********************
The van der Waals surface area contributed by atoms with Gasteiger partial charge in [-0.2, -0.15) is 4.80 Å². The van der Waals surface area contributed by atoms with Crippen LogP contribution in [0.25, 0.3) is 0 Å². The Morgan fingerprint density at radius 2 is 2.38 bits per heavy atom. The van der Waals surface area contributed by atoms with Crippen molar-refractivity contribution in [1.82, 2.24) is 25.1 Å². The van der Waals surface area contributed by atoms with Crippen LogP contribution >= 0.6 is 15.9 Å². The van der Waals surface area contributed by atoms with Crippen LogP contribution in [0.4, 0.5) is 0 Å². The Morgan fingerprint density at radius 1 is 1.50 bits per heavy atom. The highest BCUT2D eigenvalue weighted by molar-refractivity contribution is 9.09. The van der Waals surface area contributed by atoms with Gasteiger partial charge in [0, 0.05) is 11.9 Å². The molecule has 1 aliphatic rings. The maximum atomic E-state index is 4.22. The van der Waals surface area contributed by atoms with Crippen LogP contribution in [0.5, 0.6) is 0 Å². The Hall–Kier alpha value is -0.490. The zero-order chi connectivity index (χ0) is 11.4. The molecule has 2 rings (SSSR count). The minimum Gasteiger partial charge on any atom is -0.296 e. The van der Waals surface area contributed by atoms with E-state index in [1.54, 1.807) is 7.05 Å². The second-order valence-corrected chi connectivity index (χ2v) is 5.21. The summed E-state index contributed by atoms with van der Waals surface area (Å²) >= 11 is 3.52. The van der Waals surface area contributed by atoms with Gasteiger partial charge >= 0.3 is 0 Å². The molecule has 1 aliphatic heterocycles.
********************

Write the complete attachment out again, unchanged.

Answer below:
The van der Waals surface area contributed by atoms with Gasteiger partial charge in [-0.2, -0.15) is 4.80 Å². The van der Waals surface area contributed by atoms with Crippen LogP contribution in [0.25, 0.3) is 0 Å². The Morgan fingerprint density at radius 2 is 2.38 bits per heavy atom. The van der Waals surface area contributed by atoms with Crippen molar-refractivity contribution in [1.82, 2.24) is 25.1 Å². The van der Waals surface area contributed by atoms with Crippen LogP contribution >= 0.6 is 15.9 Å². The van der Waals surface area contributed by atoms with Crippen LogP contribution in [0.4, 0.5) is 0 Å². The Morgan fingerprint density at radius 1 is 1.50 bits per heavy atom. The highest BCUT2D eigenvalue weighted by molar-refractivity contribution is 9.09. The van der Waals surface area contributed by atoms with Gasteiger partial charge in [0, 0.05) is 11.9 Å². The molecule has 1 aliphatic rings. The maximum atomic E-state index is 4.22. The van der Waals surface area contributed by atoms with Crippen LogP contribution in [0.5, 0.6) is 0 Å². The Hall–Kier alpha value is -0.490. The zero-order chi connectivity index (χ0) is 11.4. The molecule has 2 rings (SSSR count). The minimum Gasteiger partial charge on any atom is -0.296 e. The van der Waals surface area contributed by atoms with E-state index in [1.54, 1.807) is 7.05 Å². The second-order valence-corrected chi connectivity index (χ2v) is 5.21. The summed E-state index contributed by atoms with van der Waals surface area (Å²) >= 11 is 3.52. The van der Waals surface area contributed by atoms with Gasteiger partial charge >= 0.3 is 0 Å². The molecule has 1 aliphatic heterocycles.